There was a time, and it wasn’t that long ago, where the boxing world would have went bonkers over a fight between Leo Santa Cruz and Abner Mares. But, like countless fights through the years, this thing never came to fruition when both fighters were ripe. So when Santa Cruz and Mares go to battle Saturday night, on an ESPN broadcast of Al Haymon’s “Premier Boxing Champions,” the atmosphere won’t be anything like it could have been. While both fighters seemed poised to explode just a couple of years earlier, bad losses and awful opponent choices have taken a significant amount of starch out of the pair. The good news? That combination might make this thing an absolute war.
Santa Cruz became a network darling at Showtime, due in part to his affable demeanor and the fact that he fights like the Energizer Bunny on hyper speed. He’s broken CompuBox machines and the wills of opponents by merrily flurrying away to the head, body and any limb that stood in the way. Mares came up on Showtime as well, successfully running through the bantamweight division and leaving fans clamoring for a fight with Nonito Donaire, yet another fantasy fight that stayed exactly that way.
Mares culminated his wicked run by utterly destroying Daniel Ponce De Leon in May of 2013, while Santa Cruz headlined a fight on CBS by easily defeating Alberto Guevera in 2012. Since then, things have been rough for both men. Mares was shredded inside one round in his very next fight, with Jhonny Gonzalez doing the wrecking. And while Santa Cruz has remained unbeaten, he’s been destroyed a different way – through the media. Sometimes, that’s worse.
Instead of building on all the momentum he had, Al Haymon, Santa Cruz’s adviser, has placed him in with guys who have either been horribly faded, or would have been better off cleaning the ring instead of fighting in it. Worse, he appears to have regressed, fighting down to the level of his opposition instead of obliterating guys he should be toying with. Luckily for him, Mares hasn’t fared much better since getting iced.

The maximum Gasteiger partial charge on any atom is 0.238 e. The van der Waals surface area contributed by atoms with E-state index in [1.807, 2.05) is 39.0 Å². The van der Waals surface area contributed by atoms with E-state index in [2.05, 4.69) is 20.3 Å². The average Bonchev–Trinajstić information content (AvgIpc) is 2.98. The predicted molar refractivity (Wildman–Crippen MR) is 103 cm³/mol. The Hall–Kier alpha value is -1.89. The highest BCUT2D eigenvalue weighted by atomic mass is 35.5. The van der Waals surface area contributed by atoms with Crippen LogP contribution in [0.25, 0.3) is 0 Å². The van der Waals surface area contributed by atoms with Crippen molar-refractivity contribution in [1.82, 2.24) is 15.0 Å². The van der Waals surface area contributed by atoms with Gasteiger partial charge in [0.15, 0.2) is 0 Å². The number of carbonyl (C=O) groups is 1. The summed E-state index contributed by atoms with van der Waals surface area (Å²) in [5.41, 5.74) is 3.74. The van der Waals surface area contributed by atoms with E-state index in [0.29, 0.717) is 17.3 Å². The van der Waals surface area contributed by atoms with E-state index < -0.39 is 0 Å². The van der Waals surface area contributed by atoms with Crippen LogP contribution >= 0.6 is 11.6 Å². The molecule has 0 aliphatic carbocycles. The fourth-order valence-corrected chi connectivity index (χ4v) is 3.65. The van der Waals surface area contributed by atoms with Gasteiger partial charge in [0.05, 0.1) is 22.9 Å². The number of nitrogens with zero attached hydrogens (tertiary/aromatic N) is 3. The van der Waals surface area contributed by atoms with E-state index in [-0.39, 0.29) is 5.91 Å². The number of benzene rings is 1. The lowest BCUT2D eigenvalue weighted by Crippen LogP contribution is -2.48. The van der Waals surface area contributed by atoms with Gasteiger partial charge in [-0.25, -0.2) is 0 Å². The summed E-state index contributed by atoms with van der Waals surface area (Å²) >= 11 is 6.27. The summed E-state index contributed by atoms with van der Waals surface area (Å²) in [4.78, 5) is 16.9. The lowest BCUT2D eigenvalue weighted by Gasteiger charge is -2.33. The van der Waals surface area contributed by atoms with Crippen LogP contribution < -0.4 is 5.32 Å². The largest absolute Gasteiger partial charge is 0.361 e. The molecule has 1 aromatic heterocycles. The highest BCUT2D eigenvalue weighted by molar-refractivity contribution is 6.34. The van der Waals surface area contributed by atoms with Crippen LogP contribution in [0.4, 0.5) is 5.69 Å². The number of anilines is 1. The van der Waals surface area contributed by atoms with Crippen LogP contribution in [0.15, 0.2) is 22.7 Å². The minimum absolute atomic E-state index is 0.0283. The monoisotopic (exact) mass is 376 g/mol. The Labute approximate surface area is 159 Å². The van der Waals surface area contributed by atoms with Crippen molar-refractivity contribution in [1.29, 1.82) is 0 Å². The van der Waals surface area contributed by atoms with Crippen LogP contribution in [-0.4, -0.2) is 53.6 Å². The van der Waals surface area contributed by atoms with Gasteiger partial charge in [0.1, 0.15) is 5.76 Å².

He had a one-off pairing with Virgil Hunter that went about as well as you could imagine before he returned to Clemente Medina. But he hasn’t looked like the Mares of old. In fact, despite the recent victories (he’s won three in a row since the Gonzalez loss), he’s looked pretty damn shaky. Other than his hair. Dude has some well-coiffed hair. So instead of a lightning-rod fight between two up-and-coming fighters on their way to superstardom, we’ve got a crossroads fight between two guys who desperately need to look impressive.
Santa Cruz doesn’t have knockout power, but the 14,587 punches he throws per fight usually do enough to wear his opponent down. As for Mares, he hasn’t been in with a fighter as good as Santa Cruz in years, if ever. Can he do enough damage to the iron-chinned “El Terremoto” to give himself room to breathe? Both men get hit pretty clean, and neither own the kind of pop Gonzalez has, so it would be shocking if any one punch were to take either man out. Instead, we should get a drawn-out scrap, one where multiple bombs are landed, with possibly both guys feeling the pain before it ends.
Santa Cruz owns significant height and reach advantages, but he doesn’t use his length that much. Rather, he jabs in front of a peek-a-boo defense until he gets within range to open up with looping shots. Mares likes to be the aggressor, and he often gets caught when backing up. He’ll want to attack as well. And if both guys are attacking… We’ve got something good here.
While neither man has been sharp, I’m betting they’re in damn-fine form on Saturday night. These aren’t two 40-somethings trying to recapture the glory of their youths. They’re both young. They’ve both taken serious heat from fans and media. The result? They’re both pretty fucking hungry. During this late summer of basically nothing but PBC broadcasts, the focus has been placed on two can’t-miss fights coming down the road — Gennady Golovkin vs. David Lemieux, and Miguel Cotto vs. Canelo Alvarez. Both fights deserve the hype. But this one? This one deserves a little bit more than it’s getting.
Hopefully, we’re discussing this bout in a few months as a Fight Of The Year candidate. All of the elements are there, at least on paper. Quite a few of the PBC fights this year have looked solid on paper, only to fizzle out when the bell rings. This one might finally be different. But unlike their last few match-ups, the fighters will have to earn it.
God knows their fans certainly have.